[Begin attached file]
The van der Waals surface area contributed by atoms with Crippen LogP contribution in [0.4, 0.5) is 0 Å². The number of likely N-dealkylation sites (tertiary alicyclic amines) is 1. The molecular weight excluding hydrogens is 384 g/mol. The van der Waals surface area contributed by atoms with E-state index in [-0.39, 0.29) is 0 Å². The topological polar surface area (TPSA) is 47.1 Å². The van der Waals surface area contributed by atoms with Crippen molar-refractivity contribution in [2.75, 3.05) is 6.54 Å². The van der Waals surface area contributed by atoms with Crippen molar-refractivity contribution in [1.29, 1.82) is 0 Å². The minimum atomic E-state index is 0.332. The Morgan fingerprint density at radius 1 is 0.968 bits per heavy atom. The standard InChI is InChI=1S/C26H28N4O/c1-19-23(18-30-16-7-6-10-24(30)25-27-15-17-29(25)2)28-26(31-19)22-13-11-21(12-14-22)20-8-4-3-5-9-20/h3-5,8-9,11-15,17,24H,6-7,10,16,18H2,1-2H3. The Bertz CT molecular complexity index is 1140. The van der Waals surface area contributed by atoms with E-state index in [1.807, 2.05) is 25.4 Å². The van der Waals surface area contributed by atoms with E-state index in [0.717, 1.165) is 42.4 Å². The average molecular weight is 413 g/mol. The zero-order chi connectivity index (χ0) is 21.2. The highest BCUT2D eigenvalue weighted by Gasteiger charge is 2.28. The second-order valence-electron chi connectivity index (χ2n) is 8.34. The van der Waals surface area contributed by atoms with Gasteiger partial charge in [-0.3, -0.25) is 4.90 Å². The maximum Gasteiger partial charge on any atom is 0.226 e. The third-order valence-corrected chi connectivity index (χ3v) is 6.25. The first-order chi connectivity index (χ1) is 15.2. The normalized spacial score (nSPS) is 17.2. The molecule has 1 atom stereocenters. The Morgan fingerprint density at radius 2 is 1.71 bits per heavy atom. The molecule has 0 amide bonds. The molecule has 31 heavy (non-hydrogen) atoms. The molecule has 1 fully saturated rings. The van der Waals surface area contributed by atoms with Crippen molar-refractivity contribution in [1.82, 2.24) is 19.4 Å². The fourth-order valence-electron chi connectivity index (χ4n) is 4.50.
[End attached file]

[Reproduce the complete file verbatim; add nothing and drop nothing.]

The van der Waals surface area contributed by atoms with Crippen LogP contribution in [0.4, 0.5) is 0 Å². The number of likely N-dealkylation sites (tertiary alicyclic amines) is 1. The molecular weight excluding hydrogens is 384 g/mol. The van der Waals surface area contributed by atoms with E-state index in [-0.39, 0.29) is 0 Å². The topological polar surface area (TPSA) is 47.1 Å². The van der Waals surface area contributed by atoms with Crippen molar-refractivity contribution in [2.75, 3.05) is 6.54 Å². The van der Waals surface area contributed by atoms with Crippen molar-refractivity contribution in [1.29, 1.82) is 0 Å². The minimum atomic E-state index is 0.332. The Morgan fingerprint density at radius 1 is 0.968 bits per heavy atom. The standard InChI is InChI=1S/C26H28N4O/c1-19-23(18-30-16-7-6-10-24(30)25-27-15-17-29(25)2)28-26(31-19)22-13-11-21(12-14-22)20-8-4-3-5-9-20/h3-5,8-9,11-15,17,24H,6-7,10,16,18H2,1-2H3. The Bertz CT molecular complexity index is 1140. The van der Waals surface area contributed by atoms with E-state index in [1.807, 2.05) is 25.4 Å². The van der Waals surface area contributed by atoms with E-state index in [0.717, 1.165) is 42.4 Å². The average molecular weight is 413 g/mol. The zero-order chi connectivity index (χ0) is 21.2. The highest BCUT2D eigenvalue weighted by Gasteiger charge is 2.28. The second-order valence-electron chi connectivity index (χ2n) is 8.34. The van der Waals surface area contributed by atoms with Gasteiger partial charge in [-0.3, -0.25) is 4.90 Å². The maximum Gasteiger partial charge on any atom is 0.226 e. The third-order valence-corrected chi connectivity index (χ3v) is 6.25. The first-order chi connectivity index (χ1) is 15.2. The normalized spacial score (nSPS) is 17.2. The molecule has 1 atom stereocenters. The Morgan fingerprint density at radius 2 is 1.71 bits per heavy atom. The molecule has 0 amide bonds. The molecule has 31 heavy (non-hydrogen) atoms. The molecule has 1 fully saturated rings. The van der Waals surface area contributed by atoms with Crippen molar-refractivity contribution in [1.82, 2.24) is 19.4 Å². The fourth-order valence-electron chi connectivity index (χ4n) is 4.50.